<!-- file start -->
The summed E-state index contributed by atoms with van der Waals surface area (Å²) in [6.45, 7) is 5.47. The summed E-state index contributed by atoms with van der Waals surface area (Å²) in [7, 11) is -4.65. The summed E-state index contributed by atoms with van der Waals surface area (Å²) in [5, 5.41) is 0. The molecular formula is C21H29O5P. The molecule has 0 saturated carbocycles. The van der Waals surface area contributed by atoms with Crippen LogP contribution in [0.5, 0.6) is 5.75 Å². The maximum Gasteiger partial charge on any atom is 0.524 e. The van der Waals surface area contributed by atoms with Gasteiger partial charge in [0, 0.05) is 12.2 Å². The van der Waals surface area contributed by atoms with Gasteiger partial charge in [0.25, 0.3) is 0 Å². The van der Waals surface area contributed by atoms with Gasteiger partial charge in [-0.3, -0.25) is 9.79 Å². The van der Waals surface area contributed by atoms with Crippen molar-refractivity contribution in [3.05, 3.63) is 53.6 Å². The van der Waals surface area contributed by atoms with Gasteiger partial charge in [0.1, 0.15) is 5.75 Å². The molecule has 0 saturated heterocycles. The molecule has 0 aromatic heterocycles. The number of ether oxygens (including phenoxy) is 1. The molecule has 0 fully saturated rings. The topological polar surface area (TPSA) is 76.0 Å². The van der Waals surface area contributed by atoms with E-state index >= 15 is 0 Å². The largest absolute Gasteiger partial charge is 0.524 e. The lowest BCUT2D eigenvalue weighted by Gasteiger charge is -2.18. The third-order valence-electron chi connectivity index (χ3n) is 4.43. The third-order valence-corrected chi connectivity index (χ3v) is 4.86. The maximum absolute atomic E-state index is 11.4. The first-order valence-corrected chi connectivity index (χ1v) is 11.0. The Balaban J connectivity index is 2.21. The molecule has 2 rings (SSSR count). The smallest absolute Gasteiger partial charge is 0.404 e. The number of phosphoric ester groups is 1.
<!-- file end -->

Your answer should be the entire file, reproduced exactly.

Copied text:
The summed E-state index contributed by atoms with van der Waals surface area (Å²) in [6.45, 7) is 5.47. The summed E-state index contributed by atoms with van der Waals surface area (Å²) in [7, 11) is -4.65. The summed E-state index contributed by atoms with van der Waals surface area (Å²) in [5, 5.41) is 0. The molecular formula is C21H29O5P. The molecule has 0 saturated carbocycles. The van der Waals surface area contributed by atoms with Crippen LogP contribution in [0.5, 0.6) is 5.75 Å². The maximum Gasteiger partial charge on any atom is 0.524 e. The van der Waals surface area contributed by atoms with Gasteiger partial charge in [0, 0.05) is 12.2 Å². The van der Waals surface area contributed by atoms with Gasteiger partial charge in [0.25, 0.3) is 0 Å². The van der Waals surface area contributed by atoms with Gasteiger partial charge in [-0.3, -0.25) is 9.79 Å². The van der Waals surface area contributed by atoms with Crippen molar-refractivity contribution in [3.05, 3.63) is 53.6 Å². The van der Waals surface area contributed by atoms with Gasteiger partial charge in [0.1, 0.15) is 5.75 Å². The molecule has 0 saturated heterocycles. The molecule has 0 aromatic heterocycles. The number of ether oxygens (including phenoxy) is 1. The molecule has 0 fully saturated rings. The topological polar surface area (TPSA) is 76.0 Å². The van der Waals surface area contributed by atoms with E-state index >= 15 is 0 Å². The largest absolute Gasteiger partial charge is 0.524 e. The lowest BCUT2D eigenvalue weighted by Gasteiger charge is -2.18. The third-order valence-electron chi connectivity index (χ3n) is 4.43. The third-order valence-corrected chi connectivity index (χ3v) is 4.86. The maximum absolute atomic E-state index is 11.4. The first-order valence-corrected chi connectivity index (χ1v) is 11.0. The Balaban J connectivity index is 2.21. The molecule has 2 rings (SSSR count). The smallest absolute Gasteiger partial charge is 0.404 e. The number of phosphoric ester groups is 1.